Big trees are great. But riding in one up a jungle river for 13 ½ hours was not exactly what I expected. Maybe the problem was that I expected something in Papua New Guinea, the “land of the unexpected.”
Our journey up the Sepik and May Rivers to visit David and Edie Hicks took place in a 50-foot-long motor canoe carved out of a single gigantic tree trunk. We were covered from head to toe because of the intense tropical sunlight reflecting off the water. Sitting in front of me, Diane was splashed constantly by spray from the bow. The only reprieve she got was when we went through the dozen or so creek shortcuts, but these brought their own challenges, like getting stuck in shallows and ducking tree limbs dotted with spiders, bugs and biting ants.
As the hours progressed, we looked up to marvel at the colors God was painting in the sky. The vivid, dynamic sunset seemed to last forever, and it flooded us with peace to know God was ever with us.
Traveling by day was one thing, but once the darkness enveloped us, our ride became quite different. I could barely see Diane in front of me, let alone the tree limbs crawling with creatures. The inky water seemed to melt into the moonless sky. We were fully relying upon God to see for us, sustain us and protect us. Micah, our skipper, expertly maneuvered us past undercurrents and whirlpools, through thick debris, over logs, under low limbs and around sharp corners. We would have been lost in the watery maze without him. Micah was familiar with all aspects of these waterways and knew just when to adjust the speed of the motor, where to enter the current and everything else, all with precise timing. I marveled at how he moved us through the darkness with the help of large flashlights. I was very impressed and sometimes very frightened by the whole ordeal. It made us feel extremely vulnerable as we swished through waters that were home to large crocodiles. (It didn’t help when Micah told us about a croc that had recently eaten a village woman as she was out in her canoe.)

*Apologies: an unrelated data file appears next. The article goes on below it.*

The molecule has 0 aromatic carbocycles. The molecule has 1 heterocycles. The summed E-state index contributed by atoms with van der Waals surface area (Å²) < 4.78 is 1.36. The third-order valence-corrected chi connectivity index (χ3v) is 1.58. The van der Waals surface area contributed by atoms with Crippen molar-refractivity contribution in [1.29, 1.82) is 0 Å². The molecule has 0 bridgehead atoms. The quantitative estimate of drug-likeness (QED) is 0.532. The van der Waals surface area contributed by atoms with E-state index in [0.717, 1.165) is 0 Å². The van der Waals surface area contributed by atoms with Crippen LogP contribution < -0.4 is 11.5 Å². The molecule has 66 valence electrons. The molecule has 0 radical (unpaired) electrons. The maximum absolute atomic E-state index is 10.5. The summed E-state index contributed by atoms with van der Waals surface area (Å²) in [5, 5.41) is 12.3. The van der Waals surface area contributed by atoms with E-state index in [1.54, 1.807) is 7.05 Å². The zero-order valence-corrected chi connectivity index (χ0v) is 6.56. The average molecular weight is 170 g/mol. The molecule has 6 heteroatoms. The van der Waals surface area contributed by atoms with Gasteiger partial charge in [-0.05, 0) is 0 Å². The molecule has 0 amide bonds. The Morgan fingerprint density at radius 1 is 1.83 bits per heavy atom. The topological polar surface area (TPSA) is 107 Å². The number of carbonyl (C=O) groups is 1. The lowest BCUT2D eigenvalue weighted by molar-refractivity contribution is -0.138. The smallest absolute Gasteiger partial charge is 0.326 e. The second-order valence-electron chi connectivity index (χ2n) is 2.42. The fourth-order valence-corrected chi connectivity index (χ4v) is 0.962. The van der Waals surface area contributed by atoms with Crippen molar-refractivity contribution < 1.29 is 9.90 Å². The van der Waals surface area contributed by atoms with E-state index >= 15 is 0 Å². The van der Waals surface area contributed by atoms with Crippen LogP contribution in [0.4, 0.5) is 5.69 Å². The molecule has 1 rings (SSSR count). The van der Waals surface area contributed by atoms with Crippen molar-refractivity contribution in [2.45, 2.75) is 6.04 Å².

After so many hours of travel in this roughly hewn-out tree, it was hard to find comfortable positions to sit that didn’t leave marks on our backsides. Even the pads Edie Hicks had purchased for us couldn’t prevent soreness.
We arrived at 1:30 a.m. and hauled our bags to the top of the hill where the Hickses are residing temporarily. They are actually staying in the Kent family’s old house. During our time there we experienced a couple of earthquakes and realized that truly God was keeping this rickety old place standing.
During a few of our explorations up the May River we felt like we were part of a National Geographic expedition from half a century ago. People flocked to see the “foreigners,” and we marveled at how ingenious these people were to live with so little.
The trip back downriver with the current took us only six hours, followed by a very hot 10-hour stay in an old clinic boat with the skipper and his spotter. We got up at 2 a.m. to finish the last three hours of our canoe ride, dodging logs and debris as they appeared in the beam of the spotter’s flashlight.
At the end of our canoe ride we got into a PMV (public motor vehicle) for the seven-hour ride back to Wewak. We marvel at what our missionaries have to endure just to go to town for supplies. The Hickses do this quarterly. Sleepless nights of travel drenched in sweat, overexposure to sun and rain, plus close encounters with creepy crawlies. The blessing is that many people up and down the May River are hungering for the truth of the Bible. We are excited to see God working through David and Edie to feed them the Bread of Life.
Thank you for your prayers, your love and your continual support! You are a vital part of this team.